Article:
The original 5th generation fighter, the Raptor is a single-seat, twin-engine supermaneuverable fighter aircraft that uses stealth technology in a revolutionary way. Unlike previous generations of fighters, like the F-117, that attempted to be invisible on radar, the F-22 was designed to be difficult to detect, thus affording it a tactical advantage against enemy aircraft. Hence, it was designed primarily as an air superiority fighter, but has additional capabilities that include ground attack, electronic warfare, and signals intelligence roles.
Development of this fighter craft began in the early 80’s with the intention of replacing the older F-15 and F-16 fighters, largely in response to the development of newer Soviet aircraft (such as the SU-27 and MiG-29). By the early 90’s, the first prototypes were released and highly publicized, with the first test flight taking place in 1997. In addition to its internal bays, thrust vectoring, and state-of-the-art control systems, the F-22 also incorporated stealthy materials and molded surfaces to minimize radar signature.
Since it entered service in 2005, the production of F-22’s has been stalled and restarted a few times over, largely in response to the development of the F-35. In 2010, funding for further production was officially cut. Nevertheless, the F-22 remains one of the most imitated designs in the world, inspiring the Sukhoi PAK FA and the Chendu J-20.
F-35 Lightning II:
The latest 5th generation stealth craft to be developed in the US, the Lighting II is a revolutionary design that incorporates all previous innovations in the field of stealth fighters. Developed in the 90’s as part of the Joint Strike Fighter (JSF) program, the F-35 was intended to replace the aging F-16, A-10, F/A-18, and the British and American Harrier jump jets.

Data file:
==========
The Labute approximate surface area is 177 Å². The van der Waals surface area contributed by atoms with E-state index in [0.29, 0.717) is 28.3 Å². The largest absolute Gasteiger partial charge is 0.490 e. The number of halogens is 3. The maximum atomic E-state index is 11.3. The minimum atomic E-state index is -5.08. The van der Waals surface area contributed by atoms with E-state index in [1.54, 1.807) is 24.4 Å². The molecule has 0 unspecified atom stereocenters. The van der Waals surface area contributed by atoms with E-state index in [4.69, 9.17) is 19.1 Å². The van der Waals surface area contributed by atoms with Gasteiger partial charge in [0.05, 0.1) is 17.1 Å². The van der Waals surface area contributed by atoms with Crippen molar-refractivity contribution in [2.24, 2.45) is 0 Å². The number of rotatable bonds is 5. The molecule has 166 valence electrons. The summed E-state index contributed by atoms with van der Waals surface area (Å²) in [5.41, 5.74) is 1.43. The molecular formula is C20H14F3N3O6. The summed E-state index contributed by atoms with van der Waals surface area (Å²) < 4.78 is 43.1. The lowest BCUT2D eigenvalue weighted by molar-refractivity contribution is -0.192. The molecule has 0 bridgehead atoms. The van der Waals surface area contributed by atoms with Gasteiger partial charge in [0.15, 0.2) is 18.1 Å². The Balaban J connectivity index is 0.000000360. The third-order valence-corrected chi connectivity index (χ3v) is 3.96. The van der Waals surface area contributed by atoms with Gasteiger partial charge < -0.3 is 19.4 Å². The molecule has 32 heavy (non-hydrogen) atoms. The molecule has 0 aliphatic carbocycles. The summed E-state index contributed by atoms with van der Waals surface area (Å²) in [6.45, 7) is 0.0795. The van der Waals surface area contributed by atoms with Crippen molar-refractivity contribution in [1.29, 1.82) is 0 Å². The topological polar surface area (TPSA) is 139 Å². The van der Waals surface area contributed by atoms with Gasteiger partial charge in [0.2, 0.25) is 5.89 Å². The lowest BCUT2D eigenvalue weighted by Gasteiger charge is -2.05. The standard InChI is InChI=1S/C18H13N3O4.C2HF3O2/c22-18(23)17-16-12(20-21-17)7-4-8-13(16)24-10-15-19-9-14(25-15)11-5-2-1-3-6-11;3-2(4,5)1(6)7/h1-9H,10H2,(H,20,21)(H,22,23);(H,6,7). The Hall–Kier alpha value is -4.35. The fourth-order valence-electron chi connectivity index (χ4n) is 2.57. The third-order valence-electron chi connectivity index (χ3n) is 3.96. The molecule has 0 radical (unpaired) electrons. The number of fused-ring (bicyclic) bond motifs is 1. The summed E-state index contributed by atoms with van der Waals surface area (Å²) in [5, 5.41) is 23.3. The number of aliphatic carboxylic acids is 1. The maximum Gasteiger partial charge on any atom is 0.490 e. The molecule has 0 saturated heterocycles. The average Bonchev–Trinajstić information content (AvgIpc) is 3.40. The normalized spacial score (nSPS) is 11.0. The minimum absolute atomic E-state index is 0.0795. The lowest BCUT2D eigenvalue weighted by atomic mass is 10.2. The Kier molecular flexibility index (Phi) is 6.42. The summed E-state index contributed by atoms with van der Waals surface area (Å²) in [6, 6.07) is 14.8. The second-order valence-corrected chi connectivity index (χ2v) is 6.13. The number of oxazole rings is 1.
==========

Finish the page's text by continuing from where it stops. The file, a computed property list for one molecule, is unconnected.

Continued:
Though not officially in service yet, it made its debut flight in 2006 and is expected to join the US Air Force by 2016. In total, three variants have been proposed, each designed to fill a different type of mission profile. The F-35A is a conventional take and landing fighter, the B variant incorporates short-take off and vertical-landing capabilities, while the C is designed to be a carrier-based model.
Much like its predecessor, the F-22, the Lightning II possesses thrust vectoring, meaning it can adjust the angle of its thruster to assist in difficult turns. In the F-35B model, the engine nozzle is capable of being aimed straight down and, combined with a centrally-mounted turbofan, allows the craft to hover in place and land vertically. It’s internal weapons bays, stealthy shape and materials – all of which are adapted from the F-22 – also give it a low radar signature. In summary, it is the most advanced and versatile stealth fighter yet to be introduced to the world.
Last, we have Russia’s answer to the 5th generation stealth fighter challenge. Beginning in the late 1980’s as a successor to the Mig-29 and SU-27, the T-50 is the culmination of Russia’s PAK FA (Prospective Airborne Complex of Frontline Aviation) program. A single-seat, twin engine jet fighter, the T-50 represents the former Soviet blocs efforts to develop weapons comparable to the Western Allies.
The T-50 made its first flight in 2010 and is expected to join the Russian Air Force by 2015/16. Much like all 5th generation fighters currently in development or in operation, it’s armaments consist of two internal bays for missiles and either one or two GSh-301 30mm cannons.
In terms of its profile, the T-50 bears a striking resemblance to the F-22. However, it has some clear differences, such as the absence of thrust vectoring. However, it also takes advantage of some of the latest in avionics technology. These include three X-band arrays planted in the front and sides of the plane, as well two L-band placed in the wings. This allows for greater detection abilities, especially where stealth craft are involved. What’s more, the new technology enables fighter to fighter information sharing.
Pretty cool huh? Given the advance of technology over the years, it seems like only a matter of time before fighters incorporate direct control through neural links, and polymorphic frames that can change shape based on altitude and air resistance. What’s more, in a few years time, we’re likely to see aircraft that can take advantage of the latest in adaptive camouflage and real-life cloaking technology, making the terms “stealth fighter” and “undetectable” quite literal! Cool indeed!